1). The Partridge or Grouse (gong-ma-sreg, Skt. kapinjala)
2). The Hare (ri-bong, Skt. sasa)
3). The Monkey (spre'u, Skt. kapi)
4). The Elephant (glang-po-che, Skt. hastin)
The fable of the Four Harmonious Brother is told in the canonical text, the Foundation of Discipline ('Dul-ba gzhi, Skt. Vinayavastu). Buddha Sakyamuni is supposed to have told it to his disciples in order to impress on them the importance of mutual respect and the practice of the Buddhist virtues. The following short account comes from Panglung Rinpoche's German version of the narratives found in the Mulasarvastivada-vinaya:
Once there lived in the forest a partridge, a hare, a monkey, and an elephant, who were friends. With the aid of a tree, they established their respective ages, and accordingly, the younger animals respected the elder ones. They obeyed the law and lived a virtuous life. Soon, all the animals adopted their ways, and eventually the king of the country did likewise. On this account, peace and happiness prevailed in the land, and this was praised by Indra. Buddha was the partridge, Sariputra the monkey, Maudgalyayana the elephant, and Ananda was the hare.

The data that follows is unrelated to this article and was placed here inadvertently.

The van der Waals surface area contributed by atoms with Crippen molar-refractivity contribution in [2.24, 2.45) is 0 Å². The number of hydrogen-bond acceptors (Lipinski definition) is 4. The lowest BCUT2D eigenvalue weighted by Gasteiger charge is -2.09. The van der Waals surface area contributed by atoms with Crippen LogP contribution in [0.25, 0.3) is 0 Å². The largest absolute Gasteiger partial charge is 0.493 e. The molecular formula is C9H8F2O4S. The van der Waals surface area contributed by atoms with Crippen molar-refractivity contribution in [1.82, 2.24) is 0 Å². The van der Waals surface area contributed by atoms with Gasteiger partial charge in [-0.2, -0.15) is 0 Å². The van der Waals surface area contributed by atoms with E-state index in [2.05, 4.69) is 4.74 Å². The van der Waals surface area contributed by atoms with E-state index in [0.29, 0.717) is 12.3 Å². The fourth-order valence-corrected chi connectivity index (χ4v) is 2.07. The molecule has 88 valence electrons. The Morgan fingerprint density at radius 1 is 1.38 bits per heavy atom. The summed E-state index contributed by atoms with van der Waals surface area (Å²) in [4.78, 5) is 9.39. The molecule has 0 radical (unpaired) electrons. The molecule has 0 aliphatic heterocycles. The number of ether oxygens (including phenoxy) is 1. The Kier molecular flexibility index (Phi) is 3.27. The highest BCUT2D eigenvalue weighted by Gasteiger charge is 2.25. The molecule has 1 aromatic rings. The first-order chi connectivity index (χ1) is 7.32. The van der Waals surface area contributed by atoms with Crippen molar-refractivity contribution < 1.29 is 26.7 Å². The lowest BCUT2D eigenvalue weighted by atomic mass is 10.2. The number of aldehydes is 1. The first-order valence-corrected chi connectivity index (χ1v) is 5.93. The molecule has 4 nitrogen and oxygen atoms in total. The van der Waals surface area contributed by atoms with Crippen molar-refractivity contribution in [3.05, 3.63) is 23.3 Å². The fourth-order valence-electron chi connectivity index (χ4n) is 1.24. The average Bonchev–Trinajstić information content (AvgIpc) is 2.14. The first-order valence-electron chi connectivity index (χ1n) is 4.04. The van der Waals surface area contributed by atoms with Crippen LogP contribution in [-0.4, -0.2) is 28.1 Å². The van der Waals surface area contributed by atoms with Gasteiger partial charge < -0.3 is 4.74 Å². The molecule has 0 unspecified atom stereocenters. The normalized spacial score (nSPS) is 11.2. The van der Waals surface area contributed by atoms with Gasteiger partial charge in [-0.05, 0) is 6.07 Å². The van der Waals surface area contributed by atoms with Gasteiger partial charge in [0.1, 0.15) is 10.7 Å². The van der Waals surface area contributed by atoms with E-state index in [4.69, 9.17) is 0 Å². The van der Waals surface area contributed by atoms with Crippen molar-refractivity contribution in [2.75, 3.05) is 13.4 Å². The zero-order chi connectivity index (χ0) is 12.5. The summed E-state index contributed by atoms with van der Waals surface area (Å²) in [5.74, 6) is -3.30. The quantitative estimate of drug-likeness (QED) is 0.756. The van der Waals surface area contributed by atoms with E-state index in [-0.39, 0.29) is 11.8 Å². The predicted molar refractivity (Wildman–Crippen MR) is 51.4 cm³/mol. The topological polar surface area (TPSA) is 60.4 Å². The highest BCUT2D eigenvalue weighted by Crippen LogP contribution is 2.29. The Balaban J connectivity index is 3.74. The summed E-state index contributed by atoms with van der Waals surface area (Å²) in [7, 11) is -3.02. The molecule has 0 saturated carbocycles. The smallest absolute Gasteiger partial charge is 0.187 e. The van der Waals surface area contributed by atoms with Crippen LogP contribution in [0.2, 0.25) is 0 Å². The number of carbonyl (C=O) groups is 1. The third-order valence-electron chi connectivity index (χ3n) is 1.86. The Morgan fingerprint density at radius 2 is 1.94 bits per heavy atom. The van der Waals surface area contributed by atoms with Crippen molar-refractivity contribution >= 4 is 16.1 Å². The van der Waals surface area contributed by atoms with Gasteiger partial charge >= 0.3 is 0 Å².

It is clearly a deeply rooted wish in various cultures to propagate the message of unity, harmony, and collaboration as valuable factors for survival, and fables are often employed for this purpose. In the West, there is the somewhat similar tale of the Bremen Town Musicians, told by the Brothers Grimm. The tale of the Four Harmonious Brothers was no less beloved in ancient India, and remains so to this day in Tibet and Mongolia.
In pictures, the animals are always shown as a pyramid with the partridge at the top, under him, the hare carried by the monkey, who is sitting on the elephant. Whether this pyramid represents the different generations, the social classes, or simply the cooperation of different types of individuals, in any case they are meant to show the viewer the benefits of cooperation for the general good.
This scene is often painted on temple doors. It is also found adorning tables and beds, and as a decoration for vessels, saucers, lids, and currency notes. Further, it adorns tent walls and is modeled in butter for offerings.